When Natasha Jackson asked her employer for a modest pregnancy accommodation to stay healthy and working, her employer instead forced her off the job as the highest ranking account executive at a Rent-A-Center. They pushed her onto unpaid leave and ultimately terminated her. Without steady income, she and her husband had to abandon their plan to buy a house and were left unable to support their growing family. But now, Natasha is advocating for change: this week, she headed to Capitol Hill to call on Congress to pass the Pregnant Workers Fairness Act, so women across the country no longer must face the impossible choice between their health and their economic security like she did. “I am asking you to stand up for women like me so we can have an equal opportunity to support our families while protecting our health,” Natasha said.
“Otisha Woolbright heaved 50-pound trays of chickens into industrial ovens every day at her job in the deli and bakery of a Walmart in Jacksonville, Fla.
“In 2013, when she was three months pregnant, she started bleeding and went to the emergency room. She was told that she was at risk of miscarrying. She returned to Walmart with a physician’s note saying that she should avoid heavy lifting. She asked for light duty.
“That’s when her boss, Teresa Blalock, said she had seen a pregnant Demi Moore do acrobatics on TV.” — Pregnancy Discrimination Is Rampant Inside America’s Biggest Companies, New York Times, (June 15, 2018)
Feeling like she had no other choice, Otisha kept working. Weeks later, after she felt sharp pains while lifting a tray of chickens and again went to the hospital, Walmart agreed to put her on light duty. But when she inquired about maternity leave, Walmart fired her.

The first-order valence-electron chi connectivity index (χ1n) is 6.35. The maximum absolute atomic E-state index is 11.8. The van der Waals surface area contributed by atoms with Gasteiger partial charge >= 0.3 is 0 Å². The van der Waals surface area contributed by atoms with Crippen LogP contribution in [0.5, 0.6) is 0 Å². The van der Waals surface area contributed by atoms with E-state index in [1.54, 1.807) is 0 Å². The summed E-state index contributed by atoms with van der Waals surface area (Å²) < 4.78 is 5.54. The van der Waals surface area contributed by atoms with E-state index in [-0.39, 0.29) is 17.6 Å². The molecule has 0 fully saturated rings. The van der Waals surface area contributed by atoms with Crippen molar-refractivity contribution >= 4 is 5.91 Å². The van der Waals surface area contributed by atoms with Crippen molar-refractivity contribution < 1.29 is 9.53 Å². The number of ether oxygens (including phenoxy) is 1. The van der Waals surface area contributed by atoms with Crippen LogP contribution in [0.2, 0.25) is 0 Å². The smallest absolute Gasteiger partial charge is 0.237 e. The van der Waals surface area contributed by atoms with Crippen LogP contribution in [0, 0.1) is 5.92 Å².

As today’s New York Times article makes clear, Otisha’s story is not an isolated incident and pregnancy discrimination happens every day, in every industry, from Wall Street to Walmart.
We’re incredibly honored to represent Otisha, along with another client featured in the Times article, Candis Riggins; both sought our help when Walmart refused to accommodate their pregnancies, forcing them to choose between their health and their jobs. Their legal actions, which we’re working on with the National Women’s Law Center and Mehri & Skalet, LLC, including a class action lawsuit against Walmart, are still pending.
In the meantime, our legal advocacy has yielded some change. Last fall, Walmart expanded its pregnancy policy. The new policy gives workers who are pregnant, breastfeeding, or recovering from childbirth access to Temporary Alternative Duty—which should mean that pregnant women can stay on the job and have healthy pregnancies.
But Walmart doesn’t seem to want anyone to know about the new policy. We think it’s no accident. Without this information employees remain unsure of their rights and unable to advocate for themselves. In fact, we continue to hear from pregnant women workers that Walmart is refusing to accommodate them, putting their health and jobs at risk. We are working to change that.
Unfortunately, as the Times makes clear, Walmart is the tip of the iceberg. To ensure that no one has to choose between a healthy pregnancy and a paycheck, Congress needs to pass the Pregnant Workers Fairness Act. The PWFA would ensure that pregnant workers across the country are not forced out of their jobs unnecessarily or denied reasonable job accommodations by their employers. Time really is up!